What is an exempt employee, how to know if you have one, exempt employee categories, and what to do. We cover it all here.
Most employees––especially those you pay hourly––are entitled to things like minimum wage and overtime pay. Exempt employees are not. The exempt status is a category set by the Fair Labor Standards Act (FLSA) to make it easier for you to hire people for salaried roles.
But you can’t just exempt any employee: There’s a system with many requirements, mostly on how much you’re paying and the individual employee’s responsibilities within your company. We’ll cover the details below.
By the way: If you’re still trying to work through the contractor versus employee dilemma, learn the right way to classify employees.
The guidelines on exempt employees are long and it’s easy to get confused. Let’s walk through each of the five categories for exempt employees. As you read through, treat it as a checklist: Your employee needs to check every box in one category to qualify for exempt status.
The terms get a little technical below, but we’ve broken them down and given examples so you don’t get lost in the legal jargon.
This refers to high-level employees in a company. Requirements to be exempt:
If an executive at your company checks all the above boxes, they are an exempt employee.
This can include HR and customer satisfaction employees. Requirements to be exempt:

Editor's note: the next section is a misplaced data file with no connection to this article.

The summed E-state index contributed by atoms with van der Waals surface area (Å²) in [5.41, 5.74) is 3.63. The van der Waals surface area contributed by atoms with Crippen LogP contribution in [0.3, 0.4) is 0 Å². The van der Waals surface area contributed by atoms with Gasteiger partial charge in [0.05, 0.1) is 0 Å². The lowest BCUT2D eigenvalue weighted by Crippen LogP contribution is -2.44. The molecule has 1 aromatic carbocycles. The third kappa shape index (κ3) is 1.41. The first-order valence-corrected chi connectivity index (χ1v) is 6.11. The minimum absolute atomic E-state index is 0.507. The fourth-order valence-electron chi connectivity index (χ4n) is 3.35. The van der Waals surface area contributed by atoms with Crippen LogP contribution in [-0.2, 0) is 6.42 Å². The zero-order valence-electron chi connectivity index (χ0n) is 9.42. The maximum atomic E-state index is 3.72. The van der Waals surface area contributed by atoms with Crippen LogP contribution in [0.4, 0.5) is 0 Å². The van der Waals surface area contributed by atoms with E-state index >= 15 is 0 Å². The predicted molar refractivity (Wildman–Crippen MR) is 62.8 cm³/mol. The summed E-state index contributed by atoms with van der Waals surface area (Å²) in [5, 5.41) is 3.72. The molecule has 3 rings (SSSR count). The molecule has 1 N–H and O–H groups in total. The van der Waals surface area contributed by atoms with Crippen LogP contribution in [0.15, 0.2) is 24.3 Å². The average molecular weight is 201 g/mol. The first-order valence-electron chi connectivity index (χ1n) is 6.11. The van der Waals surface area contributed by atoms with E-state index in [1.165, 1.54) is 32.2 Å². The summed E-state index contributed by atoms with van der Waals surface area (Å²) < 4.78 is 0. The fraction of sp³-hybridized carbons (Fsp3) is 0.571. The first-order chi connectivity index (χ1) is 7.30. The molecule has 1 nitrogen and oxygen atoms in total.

If someone at your company checks all of the above boxes, they are an exempt employee.
There are two types of professional employees: Learned professionals and creative professionals.
Requirements for learned professionals to be exempt:
Yes, “computer employees” is just referring to people who work with computers. But not just anyone: This is referring to people who know how to code. Requirements for computer employees to be exempt:
The official language is especially confusing here, but it’s likely that if you have an employee who works with code––like a frontend developer or IT person––they’ll probably fall into this category.
This is the most unique category, since there are no restrictions on salary. But you’ll see why in just a minute––salary designations wouldn't make too much sense. Requirements for outside sales employees to be exempt:
If you’ve got an outside sales employee who fits the above description, they’re an exempt employee.
Yes, there are more rules. Because like the minimum wage, federal law only sets the baseline. After that, states can decide what they want to do. For example, in New York, the exempt employee salary threshold is $1,125 per week (instead of $684). So before hiring anyone, make sure to research the rules of the state they live in.
It changes further when you hire globally. The rules on this page only apply to people working in the United States. If you want to hire someone in Peru, for example, you’ll need to research an entirely new set of compliance rules.
Hiring globally can be a massive pain––that’s why we started Panther. We do all the legwork on compliance and subsidiaries: You can focus on finding the talent that you want, all across the globe. If global hiring is completely uninteresting to you, don’t click this link.